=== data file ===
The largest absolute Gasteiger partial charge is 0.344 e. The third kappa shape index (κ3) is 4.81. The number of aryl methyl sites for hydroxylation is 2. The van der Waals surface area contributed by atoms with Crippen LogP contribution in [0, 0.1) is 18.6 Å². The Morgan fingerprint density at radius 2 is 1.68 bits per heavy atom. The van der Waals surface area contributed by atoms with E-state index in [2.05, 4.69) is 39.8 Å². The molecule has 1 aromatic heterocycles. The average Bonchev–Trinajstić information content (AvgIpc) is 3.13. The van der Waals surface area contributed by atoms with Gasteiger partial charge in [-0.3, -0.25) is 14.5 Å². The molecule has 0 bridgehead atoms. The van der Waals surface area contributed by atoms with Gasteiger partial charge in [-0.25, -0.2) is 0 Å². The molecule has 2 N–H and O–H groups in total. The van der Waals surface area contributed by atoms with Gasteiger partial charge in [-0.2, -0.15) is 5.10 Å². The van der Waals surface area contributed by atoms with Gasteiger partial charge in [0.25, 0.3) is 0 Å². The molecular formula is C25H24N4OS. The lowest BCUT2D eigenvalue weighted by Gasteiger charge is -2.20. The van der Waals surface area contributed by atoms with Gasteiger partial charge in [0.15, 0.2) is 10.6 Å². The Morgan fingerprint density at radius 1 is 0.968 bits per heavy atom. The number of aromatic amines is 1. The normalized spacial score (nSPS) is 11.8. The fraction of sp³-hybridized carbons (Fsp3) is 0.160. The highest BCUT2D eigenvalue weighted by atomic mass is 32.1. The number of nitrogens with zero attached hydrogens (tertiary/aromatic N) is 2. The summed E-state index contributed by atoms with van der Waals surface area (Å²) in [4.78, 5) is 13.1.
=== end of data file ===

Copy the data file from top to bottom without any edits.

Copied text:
The largest absolute Gasteiger partial charge is 0.344 e. The third kappa shape index (κ3) is 4.81. The number of aryl methyl sites for hydroxylation is 2. The van der Waals surface area contributed by atoms with Crippen LogP contribution in [0, 0.1) is 18.6 Å². The Morgan fingerprint density at radius 2 is 1.68 bits per heavy atom. The van der Waals surface area contributed by atoms with E-state index in [2.05, 4.69) is 39.8 Å². The molecule has 1 aromatic heterocycles. The average Bonchev–Trinajstić information content (AvgIpc) is 3.13. The van der Waals surface area contributed by atoms with Gasteiger partial charge in [-0.3, -0.25) is 14.5 Å². The molecule has 0 bridgehead atoms. The van der Waals surface area contributed by atoms with Gasteiger partial charge in [-0.25, -0.2) is 0 Å². The molecule has 2 N–H and O–H groups in total. The van der Waals surface area contributed by atoms with Gasteiger partial charge in [-0.2, -0.15) is 5.10 Å². The van der Waals surface area contributed by atoms with Gasteiger partial charge in [0.25, 0.3) is 0 Å². The molecular formula is C25H24N4OS. The lowest BCUT2D eigenvalue weighted by Gasteiger charge is -2.20. The van der Waals surface area contributed by atoms with Gasteiger partial charge in [0.15, 0.2) is 10.6 Å². The Morgan fingerprint density at radius 1 is 0.968 bits per heavy atom. The number of aromatic amines is 1. The normalized spacial score (nSPS) is 11.8. The fraction of sp³-hybridized carbons (Fsp3) is 0.160. The highest BCUT2D eigenvalue weighted by atomic mass is 32.1. The number of nitrogens with zero attached hydrogens (tertiary/aromatic N) is 2. The summed E-state index contributed by atoms with van der Waals surface area (Å²) in [4.78, 5) is 13.1.